2017-09-27 / Front Page

Justice For All Resumes For Fall 2017

By Thomas Cogan
After a protest parade and rally was staged in Queensboro Plaza in late June, the Justice for All Coalition’s cadre suggested there might be a meeting in the summer.  It didn’t occur, but last week, by the time of the September meeting at the Jacob Riis Center in Queensbridge Houses, some good informational literature and strong proposals had been produced, to the profit of those in attendance. 

The meeting heard from not only Long Island City/Astoria activists but also a couple of speakers from Brooklyn and the Bronx.  Both of them chided the Queens group, warning that (a) many meetings full of many complaints are obviously futile if there is no plan for action beyond them; and (b) turning out to protest only in small numbers will show your adversaries you needn’t be taken seriously.  Instead, you must organize and aim to make your protest an organization containing hundreds or thousands of members.  

Stanley Moss was the activist from Brooklyn.  He warned the meeting that the threats to stability there are similar to threats everywhere else.  He said that developers where he lives are “years ahead of us” and have performed such feats as buying 19th century houses in Bedford-Stuyvesant at $200,000 and selling them at $1.5 million.  “This isn’t going to change by just sitting around talking,” he said.  “You must engage with your communities or else you’ll lose them.”  The work at hand includes knocking on doors and making phone calls, he said, and asked for volunteers, gaining a few.

Fitzroy Christian, a Bronx organizer who spoke to a Woodside on the Move meeting last October, said that up there rent stabilization is being undermined and there are plans for moving whole neighborhoods out, replacing them with high-rise buildings, many with waterside views.  There’s a large body of people who can pay for them but an even larger one that will be left to find other places to live—as if such places were plentiful and affordable.  “They can pick us off in the Bronx,” he said, because the people are too isolated.  The remedy, he said, is to coalesce with labor and faith groups and make it plain to politicians that if they ignore or patronize such a coalition they might pay dearly at election time.  A voice in the audience said, “There are more of us than them.”  It was then that Christian said small numbers won’t succeed when hundreds or thousands are needed.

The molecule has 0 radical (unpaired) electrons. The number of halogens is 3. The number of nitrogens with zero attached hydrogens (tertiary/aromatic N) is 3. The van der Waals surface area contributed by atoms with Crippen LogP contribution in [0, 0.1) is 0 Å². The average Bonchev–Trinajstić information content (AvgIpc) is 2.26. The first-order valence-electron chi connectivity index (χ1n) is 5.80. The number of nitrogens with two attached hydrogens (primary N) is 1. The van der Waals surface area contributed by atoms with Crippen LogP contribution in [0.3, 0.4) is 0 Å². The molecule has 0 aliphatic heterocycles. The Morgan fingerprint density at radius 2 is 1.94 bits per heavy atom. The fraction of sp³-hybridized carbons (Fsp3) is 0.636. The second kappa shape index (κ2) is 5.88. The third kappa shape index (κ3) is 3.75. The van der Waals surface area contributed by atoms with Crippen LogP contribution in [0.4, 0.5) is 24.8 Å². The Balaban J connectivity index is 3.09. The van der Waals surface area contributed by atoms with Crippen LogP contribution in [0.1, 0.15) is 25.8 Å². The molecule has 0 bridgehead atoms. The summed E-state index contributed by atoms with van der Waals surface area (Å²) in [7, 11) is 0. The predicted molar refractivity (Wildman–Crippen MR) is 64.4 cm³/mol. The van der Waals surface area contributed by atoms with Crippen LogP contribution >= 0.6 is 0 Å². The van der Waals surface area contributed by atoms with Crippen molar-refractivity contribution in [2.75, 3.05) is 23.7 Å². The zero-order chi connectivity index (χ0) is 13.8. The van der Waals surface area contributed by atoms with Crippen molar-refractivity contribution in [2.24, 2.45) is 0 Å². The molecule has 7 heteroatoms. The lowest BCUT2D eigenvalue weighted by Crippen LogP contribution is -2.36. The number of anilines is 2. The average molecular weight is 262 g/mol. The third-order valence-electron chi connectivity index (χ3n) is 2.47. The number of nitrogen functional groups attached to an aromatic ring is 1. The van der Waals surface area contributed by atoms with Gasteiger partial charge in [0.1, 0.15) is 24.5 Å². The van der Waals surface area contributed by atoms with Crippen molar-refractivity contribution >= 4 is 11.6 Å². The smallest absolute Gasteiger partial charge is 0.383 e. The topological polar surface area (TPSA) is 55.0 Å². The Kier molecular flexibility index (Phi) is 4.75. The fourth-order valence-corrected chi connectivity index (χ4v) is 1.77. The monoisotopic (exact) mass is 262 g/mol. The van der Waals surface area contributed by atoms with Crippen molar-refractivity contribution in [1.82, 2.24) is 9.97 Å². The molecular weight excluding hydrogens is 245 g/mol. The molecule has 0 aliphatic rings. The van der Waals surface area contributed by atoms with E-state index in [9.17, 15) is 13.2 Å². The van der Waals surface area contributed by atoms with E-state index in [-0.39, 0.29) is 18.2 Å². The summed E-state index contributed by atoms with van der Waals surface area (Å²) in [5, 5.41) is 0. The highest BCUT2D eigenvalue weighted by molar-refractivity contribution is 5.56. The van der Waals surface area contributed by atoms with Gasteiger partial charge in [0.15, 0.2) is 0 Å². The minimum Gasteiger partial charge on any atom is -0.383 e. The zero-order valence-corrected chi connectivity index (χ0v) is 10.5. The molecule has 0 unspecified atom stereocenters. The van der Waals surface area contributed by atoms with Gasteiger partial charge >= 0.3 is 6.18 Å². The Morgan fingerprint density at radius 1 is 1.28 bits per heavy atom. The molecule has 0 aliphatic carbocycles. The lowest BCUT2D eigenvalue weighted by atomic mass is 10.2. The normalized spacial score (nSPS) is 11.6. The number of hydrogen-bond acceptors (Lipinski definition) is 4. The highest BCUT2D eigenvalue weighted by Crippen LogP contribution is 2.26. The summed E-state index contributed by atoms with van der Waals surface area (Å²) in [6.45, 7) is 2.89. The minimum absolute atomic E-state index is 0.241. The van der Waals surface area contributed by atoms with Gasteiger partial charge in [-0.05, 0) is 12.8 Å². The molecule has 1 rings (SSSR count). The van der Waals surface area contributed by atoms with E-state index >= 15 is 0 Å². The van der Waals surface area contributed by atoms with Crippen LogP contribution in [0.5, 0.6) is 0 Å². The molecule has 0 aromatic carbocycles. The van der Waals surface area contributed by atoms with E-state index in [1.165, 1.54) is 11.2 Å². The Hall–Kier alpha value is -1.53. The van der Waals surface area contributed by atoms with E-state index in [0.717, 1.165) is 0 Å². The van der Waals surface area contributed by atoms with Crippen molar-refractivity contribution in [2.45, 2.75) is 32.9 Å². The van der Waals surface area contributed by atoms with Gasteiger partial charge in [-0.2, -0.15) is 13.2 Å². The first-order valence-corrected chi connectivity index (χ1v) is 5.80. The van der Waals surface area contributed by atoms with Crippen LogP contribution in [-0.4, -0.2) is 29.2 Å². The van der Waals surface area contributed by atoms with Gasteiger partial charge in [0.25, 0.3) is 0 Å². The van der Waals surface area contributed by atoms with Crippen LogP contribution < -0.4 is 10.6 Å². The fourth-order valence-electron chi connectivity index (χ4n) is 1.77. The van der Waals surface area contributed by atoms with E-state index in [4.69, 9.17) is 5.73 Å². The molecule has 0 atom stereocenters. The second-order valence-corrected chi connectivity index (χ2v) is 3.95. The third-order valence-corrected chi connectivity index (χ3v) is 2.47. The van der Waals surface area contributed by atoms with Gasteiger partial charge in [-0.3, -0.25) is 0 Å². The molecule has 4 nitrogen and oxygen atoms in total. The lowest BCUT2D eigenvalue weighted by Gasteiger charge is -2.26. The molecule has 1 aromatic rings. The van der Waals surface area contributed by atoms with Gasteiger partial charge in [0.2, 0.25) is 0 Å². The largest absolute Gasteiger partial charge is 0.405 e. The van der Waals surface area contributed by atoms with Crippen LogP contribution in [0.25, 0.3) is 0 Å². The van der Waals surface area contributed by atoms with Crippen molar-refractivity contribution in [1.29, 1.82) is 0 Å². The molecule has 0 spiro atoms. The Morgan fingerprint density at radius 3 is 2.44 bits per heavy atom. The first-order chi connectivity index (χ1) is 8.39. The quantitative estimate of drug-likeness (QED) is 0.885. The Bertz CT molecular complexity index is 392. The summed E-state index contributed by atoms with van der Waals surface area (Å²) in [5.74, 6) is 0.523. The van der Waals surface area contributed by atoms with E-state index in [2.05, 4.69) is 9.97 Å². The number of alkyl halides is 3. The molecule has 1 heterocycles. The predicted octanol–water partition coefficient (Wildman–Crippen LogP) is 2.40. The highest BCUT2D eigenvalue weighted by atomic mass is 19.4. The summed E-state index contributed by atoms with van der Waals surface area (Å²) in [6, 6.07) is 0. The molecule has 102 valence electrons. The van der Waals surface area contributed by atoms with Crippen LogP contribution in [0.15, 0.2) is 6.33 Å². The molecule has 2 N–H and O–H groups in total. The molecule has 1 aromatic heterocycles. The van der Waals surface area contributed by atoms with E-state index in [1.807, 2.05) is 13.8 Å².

One of the groups he talked to was the Department of City Planning, which at one point displayed a variety of community improvement plans and asked his group which one looked best to them.  The group turned them all down, saying they weren’t going to follow professional experts after forming a coalition of seven unions and making visits to many schools, hospitals and churches; and also knocking on a total of 17,000 doors to ask local residents what they needed and wanted.  Community residents, he said, are the community experts, able to tell DCP what is needed and wanted.

There were replies to those who complain that social activism groups sit around and talk and talk but never get anything done.  Claudia Cogar from Astoria Houses said she has organized for decades and knows that rather than gripe about futile activity it’s better said that the work’s never really finished.  When she and others recently persuaded a developer to make considerable space for a supermarket on the ground floor of a residential tower he was building, she counted it as a victory—a small one that helps as bigger ones are sought.  Mary McCleary of Queensbridge said that she has talked and worked through years of success and disappointment but is determined to continue, and that’s why she was here at this latest meeting.

The coalition has drawn up a list called Principles for Equitable Rezoning in Long Island City.  There are seven of them, with lengthy explanations beneath each one, but even when shown without such elaboration they tell a story.

  1. Real permanent low income and affordable housing targeted to current incomes of residents of LIC and Astoria.
  2. Good careers for local residents.
  3. Protection of small businesses and manufacturing jobs.
  4. Needed repairs and just development on public housing.
  5. Anti-harassment and anti-displacement policies to protect residents.
  6. Robust and meaningful public input to shape the plan.
  7. Smart infrastructure improvements for a growing community.


The first principle includes an objection to the sale or leasing of public lands to private developers, as is currently proposed on 44th Drive at the East River, demanding the opposite instead.  “The city must use our land, our resources, to build 100 percent affordable housing on any public land.”  The third principle demands passage in the City Council of Intro 402, designed to protect small business owners against harsh rent increases by offering arbitration between commercial tenants and landlords.  A statement in the fourth principle declares:  “As the administration considers development on public housing property to generate needed revenue, we must assure that any development on the property benefits the current residents and includes them in the decision-making process.”  And the sixth principle, calling for robust and meaningful public input, tells it plainly:  “Nothing without us is for us!

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